Subscribe to Newsletter

REVIEW: Koh Samet, Sai Kaew Resort


Style, sustainability and a few surprises come together in Koh Samet and at Sai Kaew Resort to make this island and hotel unmissable, writes MARK HARADA.

 

Gazing down the beach from Sai Kaew Resort, it’s hard to believe that just a few hours ago a good part of the shoreline was covered in dining tables, with hungry holidaymakers feasting on seafood and Singhas, live bands, dancing and karaoke (good and bad); not to mention the fire wielding acrobats who performed with little regard for their own safety, though did so unscathed. 

 

But that’s the sort of place the Thai island of Koh Samet, and particularly this stretch of beach seems to be: a haven by day, where warm water laps gently onto white sands, and by night, a place to wine, dine, sing and dance to your heart’s content. 

 

Ao Phrao Beach

 

Koh Samet surprises in many ways however. Its beauty, though envisaged, still exceeds my expectations as we arrive from our short speedboat ride from the Thai mainland near Rayong. Coming in to the opposite side of the small island, we get a good look at the amazing properties that hug Ao Phrao Beach - namely Samed Resorts’ luxury Ao Prao Resort and Le Vimarn Cottages & Spa - and are suitably impressed.

 

As evidenced by its ‘no plastic bag and foam packaging’ rule, Koh Samet is also committed to sustainability. Apparently, those who even bring plastic bags onto the island are open to fines - so if you have one for your laundry, shoes or shopping, be sure to keep it out of eye’s view (or better still, bring a tote bag).

 

Room view

 

Though there is tourism, which explains the quality and quantity of resorts, restaurants and experiences dotted around the island, it isn’t what you’d call a mass tourism destination, in the vein of Phuket or Pattaya for instance. Surprisingly, few Australians get here too, so bragging rights await those who visit... 

 

Perhaps most surprising about the island is its proximity to Bangkok. From the metropolis’s Suvarnabhumi Airport, the pier from which our boat departs for Koh Samet is just a two hour drive - so there’s no need to connect to any domestic flights from the capital.

 

At Sai Kaew Resort, where I’m staying, the splendour and surprises continue. Among lush forest, in an open air reception and lounge area, a delicious lychee/mint iced welcome drink, cold towel and warm ‘sawadee ka’ set the scene.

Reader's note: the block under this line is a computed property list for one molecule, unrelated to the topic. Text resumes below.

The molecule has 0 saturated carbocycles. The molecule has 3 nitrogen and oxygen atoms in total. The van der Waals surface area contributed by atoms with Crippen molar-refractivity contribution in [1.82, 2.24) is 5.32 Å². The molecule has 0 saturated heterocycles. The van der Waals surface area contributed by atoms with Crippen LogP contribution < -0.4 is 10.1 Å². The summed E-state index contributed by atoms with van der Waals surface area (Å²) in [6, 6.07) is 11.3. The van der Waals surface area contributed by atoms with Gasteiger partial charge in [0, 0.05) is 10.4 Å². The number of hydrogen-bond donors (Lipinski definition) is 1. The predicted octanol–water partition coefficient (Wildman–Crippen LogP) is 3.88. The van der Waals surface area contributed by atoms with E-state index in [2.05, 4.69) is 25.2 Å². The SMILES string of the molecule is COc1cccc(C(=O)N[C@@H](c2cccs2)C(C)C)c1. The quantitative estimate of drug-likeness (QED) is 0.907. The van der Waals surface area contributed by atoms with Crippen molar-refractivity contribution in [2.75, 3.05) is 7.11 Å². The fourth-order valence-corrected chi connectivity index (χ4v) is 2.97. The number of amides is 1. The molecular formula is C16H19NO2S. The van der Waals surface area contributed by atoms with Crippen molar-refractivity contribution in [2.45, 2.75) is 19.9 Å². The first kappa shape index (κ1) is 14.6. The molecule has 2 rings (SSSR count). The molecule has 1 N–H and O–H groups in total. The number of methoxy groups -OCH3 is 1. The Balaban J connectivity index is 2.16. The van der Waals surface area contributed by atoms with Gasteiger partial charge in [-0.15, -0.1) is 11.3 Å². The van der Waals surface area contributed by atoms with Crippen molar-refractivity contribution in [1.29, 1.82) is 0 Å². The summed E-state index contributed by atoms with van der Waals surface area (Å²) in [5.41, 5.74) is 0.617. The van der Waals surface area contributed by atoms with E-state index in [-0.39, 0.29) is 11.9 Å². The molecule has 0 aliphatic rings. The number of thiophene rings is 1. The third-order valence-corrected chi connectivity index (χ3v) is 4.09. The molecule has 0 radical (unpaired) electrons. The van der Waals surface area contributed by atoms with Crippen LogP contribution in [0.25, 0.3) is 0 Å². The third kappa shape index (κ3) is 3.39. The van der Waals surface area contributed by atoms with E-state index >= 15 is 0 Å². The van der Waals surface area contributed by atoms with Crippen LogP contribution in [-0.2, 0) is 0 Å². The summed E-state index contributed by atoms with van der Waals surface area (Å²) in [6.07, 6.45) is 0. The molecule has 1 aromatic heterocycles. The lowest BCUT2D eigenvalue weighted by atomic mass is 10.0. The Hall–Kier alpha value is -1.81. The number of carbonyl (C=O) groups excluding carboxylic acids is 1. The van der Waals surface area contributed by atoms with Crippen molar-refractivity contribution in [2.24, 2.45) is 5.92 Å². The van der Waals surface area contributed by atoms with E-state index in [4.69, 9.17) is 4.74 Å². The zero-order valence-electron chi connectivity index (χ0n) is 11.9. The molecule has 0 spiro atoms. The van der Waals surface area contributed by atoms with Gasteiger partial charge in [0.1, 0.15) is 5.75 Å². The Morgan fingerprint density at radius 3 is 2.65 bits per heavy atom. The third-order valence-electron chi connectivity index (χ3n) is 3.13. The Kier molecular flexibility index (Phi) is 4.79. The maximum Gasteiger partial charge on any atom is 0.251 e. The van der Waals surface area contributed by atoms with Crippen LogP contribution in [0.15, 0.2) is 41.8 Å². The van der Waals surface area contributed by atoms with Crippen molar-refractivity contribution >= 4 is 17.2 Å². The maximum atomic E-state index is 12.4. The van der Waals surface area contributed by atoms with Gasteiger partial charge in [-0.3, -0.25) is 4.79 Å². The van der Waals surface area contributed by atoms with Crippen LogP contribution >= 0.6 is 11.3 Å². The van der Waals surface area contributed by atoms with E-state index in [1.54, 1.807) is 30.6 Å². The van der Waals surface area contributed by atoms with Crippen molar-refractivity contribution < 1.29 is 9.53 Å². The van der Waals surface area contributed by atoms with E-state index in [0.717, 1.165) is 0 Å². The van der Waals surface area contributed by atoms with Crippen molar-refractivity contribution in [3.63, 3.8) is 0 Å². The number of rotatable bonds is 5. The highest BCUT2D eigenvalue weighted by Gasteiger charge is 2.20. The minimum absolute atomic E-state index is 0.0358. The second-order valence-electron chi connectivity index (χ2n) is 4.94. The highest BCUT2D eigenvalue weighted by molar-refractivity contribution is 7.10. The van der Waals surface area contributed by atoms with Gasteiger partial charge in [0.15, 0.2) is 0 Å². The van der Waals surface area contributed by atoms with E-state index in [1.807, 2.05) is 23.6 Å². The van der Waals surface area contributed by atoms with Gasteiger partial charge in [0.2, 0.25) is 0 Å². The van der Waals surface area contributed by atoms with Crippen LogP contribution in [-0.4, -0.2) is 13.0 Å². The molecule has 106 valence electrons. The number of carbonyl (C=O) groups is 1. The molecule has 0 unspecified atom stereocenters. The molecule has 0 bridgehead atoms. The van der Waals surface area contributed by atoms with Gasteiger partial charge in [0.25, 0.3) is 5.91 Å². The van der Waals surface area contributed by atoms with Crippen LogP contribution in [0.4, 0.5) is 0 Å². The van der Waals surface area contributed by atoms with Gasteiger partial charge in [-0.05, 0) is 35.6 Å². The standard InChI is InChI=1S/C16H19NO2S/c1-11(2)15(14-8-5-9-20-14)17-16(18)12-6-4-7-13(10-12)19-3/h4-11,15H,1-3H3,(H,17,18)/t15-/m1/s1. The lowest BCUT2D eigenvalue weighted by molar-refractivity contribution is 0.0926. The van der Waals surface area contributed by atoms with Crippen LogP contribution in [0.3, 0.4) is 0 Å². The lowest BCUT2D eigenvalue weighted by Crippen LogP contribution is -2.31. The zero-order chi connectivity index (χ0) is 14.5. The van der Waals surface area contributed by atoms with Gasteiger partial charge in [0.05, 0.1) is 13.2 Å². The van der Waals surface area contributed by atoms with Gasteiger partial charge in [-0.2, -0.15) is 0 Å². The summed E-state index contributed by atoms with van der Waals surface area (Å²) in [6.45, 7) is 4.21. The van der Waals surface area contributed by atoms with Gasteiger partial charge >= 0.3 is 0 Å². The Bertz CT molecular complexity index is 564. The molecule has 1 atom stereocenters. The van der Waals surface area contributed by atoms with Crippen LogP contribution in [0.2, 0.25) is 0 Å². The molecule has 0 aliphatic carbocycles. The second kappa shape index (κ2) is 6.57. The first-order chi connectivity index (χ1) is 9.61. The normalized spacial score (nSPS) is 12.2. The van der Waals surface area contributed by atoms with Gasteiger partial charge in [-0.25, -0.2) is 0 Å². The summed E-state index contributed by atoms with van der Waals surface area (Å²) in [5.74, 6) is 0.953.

A short walk to my Deluxe Premier Room - which sits among tree-lined walkways in the resort’s Hip Zone - and the wonder continues. 

 

Contemporary in design, my abode features sea-inspired touches and beautifully lit-timbers, along with an equally stunning bathroom that boasts floor to ceiling window through to the main room. Other in-room features include a large tv, work space, free wifi, espresso coffee and mini bar.

 

Outside, I’m just metres away from the Hip Zone’s 50ft luxury infinity pool. But there are also swimming spots in the Hub Zone, which boasts a swim-up bar, and in the leafier Hide Zone.

 

Breakfast views

 

Breakfast, which is taken in the open-air, oceanside Zea Restaurant, features a range of Thai dishes like yellow noodles with minced pork, or fried chicken with garlic and pepper. But a range of delicious Thai sweets, largely made from sticky rice, is the highlight for me - along with the ever-obliging staff. Right next to Zea, Z Bar looks the perfect place for a pre-dinner cocktail.

 

Elsewhere in the resort, there’s the a cafe and gift shop, gymnasium, Saikaew Wellness Center and even free yoga classes for guests. And on its doorstep, all sorts of aquatic activities can be arranged, including spectacular diving and snorkelling trips to nearby islands.   

 

Surprisingly, Koh Samet and Sai Kaew Resort offer something for everyone, from infants to the big kids at heart, from the reveller to the relaxer. Unsurprisingly, I’m loathe to leave. 

 

Traveltalk was a guest of the Tourism Authority of Thailand.

The writer travelled from Sydney to Bangkok (via Manila) with Philippine Airlines.

 

Hip Zone
Click here to read the latest issue of traveltalk Click here to read the latest issue of traveltalk
Written by: Mark Harada
Published: 8 October 2019


comments powered by Disqus